A young team of citizen scientists from a Palestinian refugee camp in Lebanon just got a little help from a few hundred backers on Kickstarter.
The campaign began as an effort to produce maps of the Bourj Al Shamali refugee camp, while giving the citizen scientists a chance to share their experiences with those abroad. After an initial influx of support, the project raised its goal, and then expanded to include signposts and the camp’s first community garden.
“The camp residents know the camp very well,” Kickstarter campaign organizer Claudia Martinez Mansell tells Digital Trends, “so a map in this sense will not help them.”
Mansell has been working in and around Bourj Al Shamali for years. She says the maps are intended to help engage nonresidents and offer a way to visualize the camp from the outside. “I think it will be used a lot for advocacy,” Mansell explains. “At the same time, the camp is getting organized, so visually, it will help to think of certain issues in the camp spatially.”
Bourj Al Shamali was established as a temporary camp for Palestinian refugees in 1948. Nearly 70 years later, more than 23,000 registered refugees call this makeshift camp home. Fifty percent of them are younger than 18, Mansell said.
Inspired by Public Lab, a young group of these residents began balloon-mapping Bourj Al Shamali last year, capturing more detail than what can be found through sources like Google. Accurate maps do exist, says Mansell, but they aren’t made public for the residents to review.
As the cameras took to the sky, the handlers on the ground faced a handful of obstacles. Rambunctious youngsters sometimes shot at the balloons, and outsiders confiscated a camera’s memory card. But the team’s efforts earned them support from across the oceans — including invitations to speak at Harvard University and a Public Lab event in Louisiana in November.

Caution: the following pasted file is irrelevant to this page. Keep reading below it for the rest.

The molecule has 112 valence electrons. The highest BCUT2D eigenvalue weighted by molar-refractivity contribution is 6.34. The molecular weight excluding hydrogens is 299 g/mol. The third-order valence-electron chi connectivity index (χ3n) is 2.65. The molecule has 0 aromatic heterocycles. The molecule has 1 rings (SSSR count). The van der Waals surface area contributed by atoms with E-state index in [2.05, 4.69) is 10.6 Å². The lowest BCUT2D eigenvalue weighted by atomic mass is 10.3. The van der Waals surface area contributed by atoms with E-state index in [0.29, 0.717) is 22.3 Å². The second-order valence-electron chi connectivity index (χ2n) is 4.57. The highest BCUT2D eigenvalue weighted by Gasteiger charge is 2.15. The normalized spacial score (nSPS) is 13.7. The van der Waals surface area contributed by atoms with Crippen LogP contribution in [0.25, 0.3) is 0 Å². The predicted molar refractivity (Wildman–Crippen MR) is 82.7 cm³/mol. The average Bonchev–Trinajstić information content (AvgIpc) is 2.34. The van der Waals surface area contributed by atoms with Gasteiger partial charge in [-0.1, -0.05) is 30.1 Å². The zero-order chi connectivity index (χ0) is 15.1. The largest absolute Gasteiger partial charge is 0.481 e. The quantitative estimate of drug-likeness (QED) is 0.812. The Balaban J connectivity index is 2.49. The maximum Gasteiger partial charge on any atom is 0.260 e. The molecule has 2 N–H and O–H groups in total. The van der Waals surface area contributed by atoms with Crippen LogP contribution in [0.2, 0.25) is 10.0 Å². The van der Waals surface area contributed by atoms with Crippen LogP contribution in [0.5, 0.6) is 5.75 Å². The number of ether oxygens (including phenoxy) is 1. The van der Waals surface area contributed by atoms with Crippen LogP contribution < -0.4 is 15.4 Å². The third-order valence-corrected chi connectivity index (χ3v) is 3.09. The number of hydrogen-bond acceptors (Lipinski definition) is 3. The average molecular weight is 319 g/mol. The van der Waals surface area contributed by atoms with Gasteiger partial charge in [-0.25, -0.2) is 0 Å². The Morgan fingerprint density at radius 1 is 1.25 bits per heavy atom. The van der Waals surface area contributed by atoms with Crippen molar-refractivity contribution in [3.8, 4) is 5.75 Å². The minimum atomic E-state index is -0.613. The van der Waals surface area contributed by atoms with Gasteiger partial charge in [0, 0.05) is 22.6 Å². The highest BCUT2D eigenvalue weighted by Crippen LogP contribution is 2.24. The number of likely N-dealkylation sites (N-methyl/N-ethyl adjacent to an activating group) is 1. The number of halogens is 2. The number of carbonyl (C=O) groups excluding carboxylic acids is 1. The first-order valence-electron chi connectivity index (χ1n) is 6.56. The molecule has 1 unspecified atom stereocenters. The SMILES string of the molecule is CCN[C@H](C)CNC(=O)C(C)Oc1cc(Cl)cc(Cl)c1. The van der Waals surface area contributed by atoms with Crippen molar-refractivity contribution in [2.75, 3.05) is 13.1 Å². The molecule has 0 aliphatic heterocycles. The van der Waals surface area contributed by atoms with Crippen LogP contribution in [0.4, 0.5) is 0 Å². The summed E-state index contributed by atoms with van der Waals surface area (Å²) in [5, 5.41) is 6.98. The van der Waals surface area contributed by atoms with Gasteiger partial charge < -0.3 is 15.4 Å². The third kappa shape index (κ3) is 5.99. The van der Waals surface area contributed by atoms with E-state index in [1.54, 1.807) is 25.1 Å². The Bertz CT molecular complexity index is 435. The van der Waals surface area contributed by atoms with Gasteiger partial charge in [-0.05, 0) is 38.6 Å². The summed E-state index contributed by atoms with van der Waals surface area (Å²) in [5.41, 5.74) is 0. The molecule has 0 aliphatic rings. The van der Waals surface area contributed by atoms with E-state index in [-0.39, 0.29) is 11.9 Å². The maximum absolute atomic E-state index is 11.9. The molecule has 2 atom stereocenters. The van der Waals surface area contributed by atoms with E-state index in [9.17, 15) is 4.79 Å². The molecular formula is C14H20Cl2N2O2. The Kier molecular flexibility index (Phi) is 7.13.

“It has been really moving for me,” Mansell says of the of the invitations and encouragement from Kickstarter. “Many friends came out to support it, so I was very touched. Then it is also exciting when you see people who you do not know come out to support the project.
“It has been terrific and the team in the camp have been amazed at how people from so many countries have responded and are supporting our project, and that they care about these issues.”
The Kickstarter campaign ended today with $16,830 pledged — well above the $12,500 goal. With that money, Bourj Al Shamali will hopefully see its first public green space and finalized maps, as the three citizen scientists travel to the United States to share their stories.
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